SustainAbility: Aspinall building

History is being made at the Wayne N. Aspinall Federal Building in downtown Grand Junction. Jason Sielcken, project manager, said the major preservation effort will “push the envelope of sustainability in historic buildings.”

Sielcken, who works for the U.S. General Services Administration, recently took me on a tour of the impressive building. The administration manages thousands of federal buildings and owns about 1,600 of them. More than 25 percent of their holdings are listed in or eligible for the National Register of Historic Places.

According to a press release, “The Federal Government requires that all agencies achieve energy independence by the year 2030. This goal requires that buildings be designed efficiently using innovative technologies, while balancing remaining energy needs with on-site production using renewable sources such as the wind and sun.”

With the 41,562-square-foot Aspinall Building, the General Services Administration hopes to achieve Platinum Leadership in Energy and Environmental Design (LEED) certification from the U.S. Green Building Council and net-zero energy consumption.

The modernization will capture the best of both worlds by utilizing innovative technologies to create a high performing green building while restoring the original splendor. It could be the first net-zero building listed on the National Register of Historic Places.

Funding for the $12.3 million project comes from the American Recovery and Reinvestment Act. The building houses nine federal agencies and a federal courtroom.

Our local treasure was designed during the era of acting supervising architect James A. Wetmore and completed in 1918. It was enlarged in 1939 as a Works Progress Administration project, and the restoration will primarily be based on the later configuration. Wetmore’s buildings are known for their high style, and the Aspinall building is a subtle example of Italian Renaissance Revival.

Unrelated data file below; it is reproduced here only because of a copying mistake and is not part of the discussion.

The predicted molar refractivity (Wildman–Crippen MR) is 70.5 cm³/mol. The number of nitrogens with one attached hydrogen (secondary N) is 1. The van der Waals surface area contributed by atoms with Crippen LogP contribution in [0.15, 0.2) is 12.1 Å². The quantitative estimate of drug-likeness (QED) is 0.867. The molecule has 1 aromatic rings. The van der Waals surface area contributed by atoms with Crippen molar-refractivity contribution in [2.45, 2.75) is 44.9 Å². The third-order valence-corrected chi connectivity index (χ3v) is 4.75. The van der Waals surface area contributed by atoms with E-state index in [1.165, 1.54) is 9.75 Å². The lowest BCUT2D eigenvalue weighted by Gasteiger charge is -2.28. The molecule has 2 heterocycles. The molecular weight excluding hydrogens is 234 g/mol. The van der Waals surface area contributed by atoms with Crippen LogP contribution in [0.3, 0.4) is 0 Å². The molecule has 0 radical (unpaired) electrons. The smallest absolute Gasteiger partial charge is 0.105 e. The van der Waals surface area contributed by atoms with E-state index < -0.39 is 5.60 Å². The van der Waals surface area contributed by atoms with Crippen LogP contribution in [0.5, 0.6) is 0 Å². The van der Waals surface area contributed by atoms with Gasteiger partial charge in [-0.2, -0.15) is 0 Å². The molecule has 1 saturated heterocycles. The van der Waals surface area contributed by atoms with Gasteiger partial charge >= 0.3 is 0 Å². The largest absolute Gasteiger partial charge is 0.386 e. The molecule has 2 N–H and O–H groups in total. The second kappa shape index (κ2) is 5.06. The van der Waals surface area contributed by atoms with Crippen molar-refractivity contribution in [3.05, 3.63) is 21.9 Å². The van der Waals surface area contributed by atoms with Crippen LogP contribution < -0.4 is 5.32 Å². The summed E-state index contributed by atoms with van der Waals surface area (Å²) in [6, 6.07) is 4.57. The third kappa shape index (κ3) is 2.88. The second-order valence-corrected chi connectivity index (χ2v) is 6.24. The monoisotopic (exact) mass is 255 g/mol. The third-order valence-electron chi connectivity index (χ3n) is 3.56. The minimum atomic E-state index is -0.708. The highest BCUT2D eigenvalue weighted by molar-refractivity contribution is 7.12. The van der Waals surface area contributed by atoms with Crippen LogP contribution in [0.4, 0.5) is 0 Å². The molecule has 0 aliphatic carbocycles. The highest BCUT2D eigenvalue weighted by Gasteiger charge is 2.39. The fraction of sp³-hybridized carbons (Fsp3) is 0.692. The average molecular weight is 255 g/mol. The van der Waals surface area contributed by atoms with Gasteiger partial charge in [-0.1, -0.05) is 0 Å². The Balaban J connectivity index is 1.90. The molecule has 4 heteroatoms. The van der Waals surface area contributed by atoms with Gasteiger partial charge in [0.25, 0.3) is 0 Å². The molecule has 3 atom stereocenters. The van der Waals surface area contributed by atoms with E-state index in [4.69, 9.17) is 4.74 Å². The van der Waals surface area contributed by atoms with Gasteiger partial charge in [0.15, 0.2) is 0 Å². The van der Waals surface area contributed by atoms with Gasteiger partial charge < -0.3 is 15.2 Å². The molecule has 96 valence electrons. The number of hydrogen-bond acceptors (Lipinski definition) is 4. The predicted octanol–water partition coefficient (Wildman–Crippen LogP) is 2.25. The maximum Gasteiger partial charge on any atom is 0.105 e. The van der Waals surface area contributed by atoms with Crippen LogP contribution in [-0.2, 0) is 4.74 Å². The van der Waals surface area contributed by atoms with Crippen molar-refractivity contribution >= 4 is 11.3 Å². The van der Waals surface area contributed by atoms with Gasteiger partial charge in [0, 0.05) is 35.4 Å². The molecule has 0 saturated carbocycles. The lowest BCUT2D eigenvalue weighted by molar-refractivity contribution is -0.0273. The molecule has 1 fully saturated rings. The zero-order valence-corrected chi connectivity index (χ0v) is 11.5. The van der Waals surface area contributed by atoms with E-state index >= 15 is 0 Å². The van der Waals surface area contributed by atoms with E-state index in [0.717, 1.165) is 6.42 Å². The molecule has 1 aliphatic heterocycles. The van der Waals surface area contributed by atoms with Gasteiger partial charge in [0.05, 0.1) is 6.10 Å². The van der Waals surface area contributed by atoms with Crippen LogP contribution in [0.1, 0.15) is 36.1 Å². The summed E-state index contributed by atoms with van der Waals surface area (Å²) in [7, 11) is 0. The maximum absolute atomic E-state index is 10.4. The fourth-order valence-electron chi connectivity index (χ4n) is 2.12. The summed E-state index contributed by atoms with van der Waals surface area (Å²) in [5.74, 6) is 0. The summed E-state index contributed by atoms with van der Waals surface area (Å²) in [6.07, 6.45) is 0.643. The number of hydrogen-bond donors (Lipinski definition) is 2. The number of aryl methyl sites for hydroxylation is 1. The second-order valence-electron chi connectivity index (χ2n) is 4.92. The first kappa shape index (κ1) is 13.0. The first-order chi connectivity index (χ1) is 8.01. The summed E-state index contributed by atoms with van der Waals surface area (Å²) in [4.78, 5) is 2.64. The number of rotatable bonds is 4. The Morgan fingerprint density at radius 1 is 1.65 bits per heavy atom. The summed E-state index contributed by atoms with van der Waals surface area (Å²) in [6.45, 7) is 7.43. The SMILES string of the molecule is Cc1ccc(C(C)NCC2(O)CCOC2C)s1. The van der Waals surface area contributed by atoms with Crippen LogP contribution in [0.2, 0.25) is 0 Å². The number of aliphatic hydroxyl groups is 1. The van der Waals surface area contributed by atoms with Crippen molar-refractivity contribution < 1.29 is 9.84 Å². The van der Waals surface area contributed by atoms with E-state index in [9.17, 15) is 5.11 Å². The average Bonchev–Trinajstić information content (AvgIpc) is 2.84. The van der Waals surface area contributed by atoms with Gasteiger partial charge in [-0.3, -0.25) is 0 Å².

All of the original drawings of the building from 1918 and 1939 were available. Sielcken said Zebulon Miracle, with the Museum of Western Colorado, provided a glimpse into the past through old photographs. The General Services Administration is also working with the state historic preservation officer and the local preservation community.

The design-build project is done in phases promoting early collaboration with contractors and allowing some elements of construction to take place while the design process is still being implemented.

The restoration project is on schedule for completion in January 2013. Offices for many of the agencies in the building have been relocated to the first floor to minimize disruptions. The vast majority of the work is done during regular business hours, and the team is trying not to have any closures. The Internal Revenue Service has been moved to another site for the duration of construction.

On the second and third floors, crews have been pleasantly surprised by unearthing wood floors under the carpeting in good enough condition for restoration. Sielcken anticipates finding terrazzo flooring on the first floor.

On the main floor, the drop ceiling will be removed to expose a 14-foot ceiling giving the space the lofty feeling of the original postal lobby. In public spaces, ceiling infrastructure will be moved to recapture the beauty of the building.

An elegant staircase between the first and second floors with marble treads and a beautiful wooden handrail will be restored. The cabs and mechanics of the elevators will also be refurbished.

Existing bathrooms, replete with marble and terrazzo tile, will be restored, and new unisex, accessible bathrooms will be added on every floor. Ramps in the front and rear of the building will improve accessibility.

When the building is completed, the first floor will have a lobby and IRS offices. The second floor will be reconfigured to comfortably accommodate several other agencies while the courtroom and offices for the U.S. Marshals will be located on the third floor.

Next week, we will take a look at specific steps in the modernization process designed to meet the challenge of energy independence for the Aspinall Building.

Adele Israel is a Grand Junction writer who has been involved in sustainability efforts for some 20 years. Have a question or column idea for Adele? Email her at .(JavaScript must be enabled to view this email address).


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